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Among wonders too numerous to mention,
there was this utterly personal gift that all of you who attended gave me, just by being who you are.
As you may know, (though my “phaedress” stuff obfuscates this), I live as a shut-in.
Since last September and until recently I was very ill, and often felt too weak to deal with strangers.
Before the week of WorldCon, I hadn’t been downtown for months. Perhaps it’s a by-product of my lengthy solitude, or of earning less than five hundred dollars since 2006, but I rarely feel entitled to take up space outside my own home.

            This week someone (thanks again) paid good money for the badge I wore, and made me grin with pride --and entitlement-- like a tourist.. By staying near the Palais, I was able to sit outside without being distracted by fear and worry. Even as I played with a family of starlings in Victoria Square, I was comforted by the proximity of literally dozens of --clearly labelled-- smart people, who would consider helping a fellow attendee not only an obligation but a privilege. 
         Smart and kind people, for the most part.

           I didn’t need much help, but to all of those of you who gave it unstintingly, (be it to offer me a chair or a pleasant word) I say thanks again.Sometimes I thought I was dreaming, it was so sweet....
          It was awesome to see old familiar faces, thrilling to discover new ideas,(I actually learned a lot this weekend!), and somehow safe in a way I've encountered nowhere else. Perhaps George R.R. Martin said it best when he likened WorldCon to a family reunion. And, like a family reuninon, we renew acquaintence with people for whom we feel all the many gradiations from giggling love to tight-jawed tolerance.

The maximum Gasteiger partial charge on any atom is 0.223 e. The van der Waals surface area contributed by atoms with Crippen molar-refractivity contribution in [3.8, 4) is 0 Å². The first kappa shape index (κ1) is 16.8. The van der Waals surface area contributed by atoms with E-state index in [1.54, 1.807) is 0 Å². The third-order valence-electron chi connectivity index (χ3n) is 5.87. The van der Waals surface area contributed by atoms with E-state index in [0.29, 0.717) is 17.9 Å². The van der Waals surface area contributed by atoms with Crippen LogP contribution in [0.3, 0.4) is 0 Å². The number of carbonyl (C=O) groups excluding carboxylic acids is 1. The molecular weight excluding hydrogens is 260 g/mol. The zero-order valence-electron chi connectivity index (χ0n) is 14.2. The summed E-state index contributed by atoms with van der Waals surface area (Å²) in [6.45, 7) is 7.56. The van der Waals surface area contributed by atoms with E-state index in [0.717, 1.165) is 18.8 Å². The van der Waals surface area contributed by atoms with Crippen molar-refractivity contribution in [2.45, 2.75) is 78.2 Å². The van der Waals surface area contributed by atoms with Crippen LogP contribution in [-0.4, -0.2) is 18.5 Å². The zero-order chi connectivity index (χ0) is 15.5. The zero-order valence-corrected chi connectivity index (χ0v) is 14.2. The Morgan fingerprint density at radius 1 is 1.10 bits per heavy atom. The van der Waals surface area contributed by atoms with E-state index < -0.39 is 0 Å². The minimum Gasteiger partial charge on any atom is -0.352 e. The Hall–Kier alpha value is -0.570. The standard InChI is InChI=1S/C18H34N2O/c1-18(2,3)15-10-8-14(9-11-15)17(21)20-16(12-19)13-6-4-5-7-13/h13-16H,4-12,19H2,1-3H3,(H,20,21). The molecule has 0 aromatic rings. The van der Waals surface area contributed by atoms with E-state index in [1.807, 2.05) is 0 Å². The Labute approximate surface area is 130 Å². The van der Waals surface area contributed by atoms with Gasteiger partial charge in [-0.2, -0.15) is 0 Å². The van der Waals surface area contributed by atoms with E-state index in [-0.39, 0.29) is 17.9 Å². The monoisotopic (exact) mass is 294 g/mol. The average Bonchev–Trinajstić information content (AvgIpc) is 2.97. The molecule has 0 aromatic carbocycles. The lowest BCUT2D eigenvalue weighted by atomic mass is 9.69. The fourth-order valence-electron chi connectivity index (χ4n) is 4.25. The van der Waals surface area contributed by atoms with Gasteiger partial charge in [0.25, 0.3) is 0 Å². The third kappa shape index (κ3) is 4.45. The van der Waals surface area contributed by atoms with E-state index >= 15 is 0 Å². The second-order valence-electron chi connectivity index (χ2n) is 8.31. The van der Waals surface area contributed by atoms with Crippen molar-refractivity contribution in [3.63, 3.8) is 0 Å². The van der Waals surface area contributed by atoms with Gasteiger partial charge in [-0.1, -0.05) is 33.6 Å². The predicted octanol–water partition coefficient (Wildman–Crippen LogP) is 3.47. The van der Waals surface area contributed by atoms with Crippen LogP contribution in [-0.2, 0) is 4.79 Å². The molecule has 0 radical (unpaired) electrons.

Today, I feel today as I have after every convention I’ve attended: I wish I had had more of a chance to speak to everyone, sorry for the panels I missed, and sure that something vital went unsaid.



            Did I say “thanks”, Eugene?



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Ok, seriously, this is kind of weird.
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Thanks to everyone who wrote.
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Wisdom is like a diamond key, with timing its facets.
When you are not ready, the Truth Itself cannot pierce your self-consciousness.
And then, at other times, everything seems to reverberate with meaning:
Seeking inspiration on a shelf of "post-cancer-help" books at the Wellness Centre I find this:

C.J. Cherryh: The Morgaine Saga

Which turns to be a "wild" book from
bookcrossing.com .

In these interconnected times, it is possible to set something roaming, and still keep track of it. 
I wonder if this applies to human friends as well as written ones? 

Setting books free is a great idea. 
Being able to see where they end up makes it even better.

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 No matter how many people in your life have been truly special,
 they have been too few.
Special even among these are grandmothers.
They come in many varieties, good and bad, but some things they have in common.
Their number, for example, is fixed.
Everyone gets two biological, and anywhere from none to five living grandmothers. 
But for the lucky ones there is that one. 
a creature functionally indistinguishable from an earthbound guardian angel.
They love us unreservedly, 
believe in us unashamedly, 
and see our best selves even when we don't. 

Losing her is terribly sad.
I know no words of comfort but this:
this pain, unbearable as it is, is infinitely better than the alternative of
never having had such a magical creature in your life.  

As we mourn the passing of a grandmother,
let us celebrate her life,
for it was a great goodness,
and let us be grateful
that she passed so close to us on her way by.
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got time for some fun?
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When I was reading fairy-tales in Prague, I always dreamed of telling and illustrating my own story.
This is perhaps as close as I will come.
Hope you enjoy it.
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I'm sending this out, hoping it will reach you...
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